Last Sunday I attended the 5 o’clock service at St. Columba’s Episcopal Church in the District. I went to hear Bex perform a piano recital. Bex is an accomplished pianist who went to college on a music scholarship in piano. (All photos credit Jeanne.)
Jeanne invited me to come. This is her church. Although I grew up an Episcopalian, they are not my favorite people these days after my experience at The Falls Church in my hometown. The youth minister there came to testify against me at the two-day custody trial in my divorce, participating in my ex-wife's effort to legally strip me of my parenthood. They lost.
This was Bex’s first public performance in fifteen years. Her layoff seemed to have no effect that I could discern.
She gave a recital at the Prelude and the Postlude for the Holy Eucharist. This was arranged after Jeanne and Bex participated in bell ringing at St. Columba’s.
I was honored to have been asked to attend. Due to unanticipated traffic at Chain Bridge, I was three minutes late in arriving at this beautiful church in Tenleytown.
I walked in and sat down in a pew in the back. The service was underway, and I saw Jeanne, Bex and E, all seated off to the side of the altar over by the organ, near where the church piano was.
It was a long service. From my seat on the hard bench with its steep back, I examined the spacious interior of the church and its myriad dark, colorful stained glass windows. I read through parts of the Book of Common Prayer. This spiritual aid gave me much comfort during the period when my father was dying from lung cancer when I was 34.
I listened to the reverend give his sermon, which was about Global Warming, for heaven's sake. I also heard him speak about the concept of forgiveness.
I started thinking about forgiveness in relation to my three estranged sons, all now young adults. As children, they actively and ferociously litigated against me along with their Mother during the four years of divorce proceedings. "Their" case was thrown out as a "harassment" suit, although that particular litigation dragged on for another nerve-wracking two years when their Mother appealed her sanction.
Reflecting upon forgiveness in the serene setting of this happy church was an awakening of sorts for me. I felt my love for my children fill me despite the shattering financial and emotional drain I had gone through in the last half decade, of which they played a large part.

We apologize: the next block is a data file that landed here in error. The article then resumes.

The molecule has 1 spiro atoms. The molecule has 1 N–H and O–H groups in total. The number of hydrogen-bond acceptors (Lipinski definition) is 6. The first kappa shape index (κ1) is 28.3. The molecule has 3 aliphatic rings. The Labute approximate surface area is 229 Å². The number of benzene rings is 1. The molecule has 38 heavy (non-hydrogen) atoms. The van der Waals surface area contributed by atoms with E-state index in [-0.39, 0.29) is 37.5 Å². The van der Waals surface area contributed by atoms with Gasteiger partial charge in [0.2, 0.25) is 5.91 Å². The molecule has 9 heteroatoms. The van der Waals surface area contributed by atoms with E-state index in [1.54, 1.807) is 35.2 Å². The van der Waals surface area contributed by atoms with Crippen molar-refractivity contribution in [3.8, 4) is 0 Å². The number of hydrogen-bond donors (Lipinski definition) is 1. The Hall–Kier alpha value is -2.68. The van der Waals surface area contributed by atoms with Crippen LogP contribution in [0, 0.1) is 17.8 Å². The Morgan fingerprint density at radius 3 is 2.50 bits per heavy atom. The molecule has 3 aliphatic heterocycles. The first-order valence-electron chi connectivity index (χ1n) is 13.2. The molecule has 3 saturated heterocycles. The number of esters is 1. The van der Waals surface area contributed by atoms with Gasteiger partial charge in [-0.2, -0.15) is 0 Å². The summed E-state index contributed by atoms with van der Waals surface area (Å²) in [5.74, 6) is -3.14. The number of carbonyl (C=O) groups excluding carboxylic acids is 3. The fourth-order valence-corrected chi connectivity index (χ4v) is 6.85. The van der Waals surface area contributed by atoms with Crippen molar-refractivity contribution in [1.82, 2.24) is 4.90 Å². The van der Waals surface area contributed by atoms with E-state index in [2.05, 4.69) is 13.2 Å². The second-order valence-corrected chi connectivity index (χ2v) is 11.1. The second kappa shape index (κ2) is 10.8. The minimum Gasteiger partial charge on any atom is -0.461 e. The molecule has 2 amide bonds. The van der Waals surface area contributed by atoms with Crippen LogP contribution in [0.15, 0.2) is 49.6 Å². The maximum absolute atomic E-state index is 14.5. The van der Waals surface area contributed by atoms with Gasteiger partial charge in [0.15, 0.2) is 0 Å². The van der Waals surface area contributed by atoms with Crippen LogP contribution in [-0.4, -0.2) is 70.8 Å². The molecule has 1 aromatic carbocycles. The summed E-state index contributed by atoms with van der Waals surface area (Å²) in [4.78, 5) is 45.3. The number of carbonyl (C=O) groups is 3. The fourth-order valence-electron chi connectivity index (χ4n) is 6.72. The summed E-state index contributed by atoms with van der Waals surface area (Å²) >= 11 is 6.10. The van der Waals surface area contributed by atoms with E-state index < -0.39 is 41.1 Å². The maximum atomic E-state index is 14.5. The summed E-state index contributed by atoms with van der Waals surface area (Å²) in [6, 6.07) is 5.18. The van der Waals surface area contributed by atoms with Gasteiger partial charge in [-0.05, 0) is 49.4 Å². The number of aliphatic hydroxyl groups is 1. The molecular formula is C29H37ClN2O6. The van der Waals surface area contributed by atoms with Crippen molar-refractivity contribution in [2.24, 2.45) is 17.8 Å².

Pleased with these warm and fuzzy thoughts, I read the service notes. Uh-oh.
There it was in the program, the very first line. At The Gathering, Prelude of Invention in B flat Major, J.S. Bach, by Bex, Piano. I had already missed half of her recital. Dammit!
The service eventually concluded and The Postlude came. Dismissal, Postlude of Sinfonia in B minor, J.S. Bach, by Bex, Piano. I slid over in my pew so I could watch and hear Bex perform. It was lovely.
The splendid music washed soothingly over me. Bex’s long black hair framed her face and masked the intense concentration she gave to her music. Her fingers flowed gracefully and rapidly over the keyboard as comforting sound filled the church for a few minutes. Then, too soon, in the hushed, expectant atmosphere she had created, the last piano notes faded away. The congregation applauded loudly.
Outside, I joined Jeanne, Bex and E and gave my confession that I had been late and missed the opening piece. Bex lit up and insisted that she would play it again. The four of us re-entered the darkened church, turned the lights back on, and listened, enthralled, as Bex played the Prelude again for us. It was a wonderful, long moment.
Afterwards, E treated us to food and a relaxing drink at a nearby restaurant on Wisconsin Avenue. We spent a delightful hour talking about, well, California. Not that I know a whole lot about that country. Bex and E are moving back there later this year. We’ll miss them.
Bex and I have had some memorable runs. Thanks for the added memory of listening to you play music, Bex.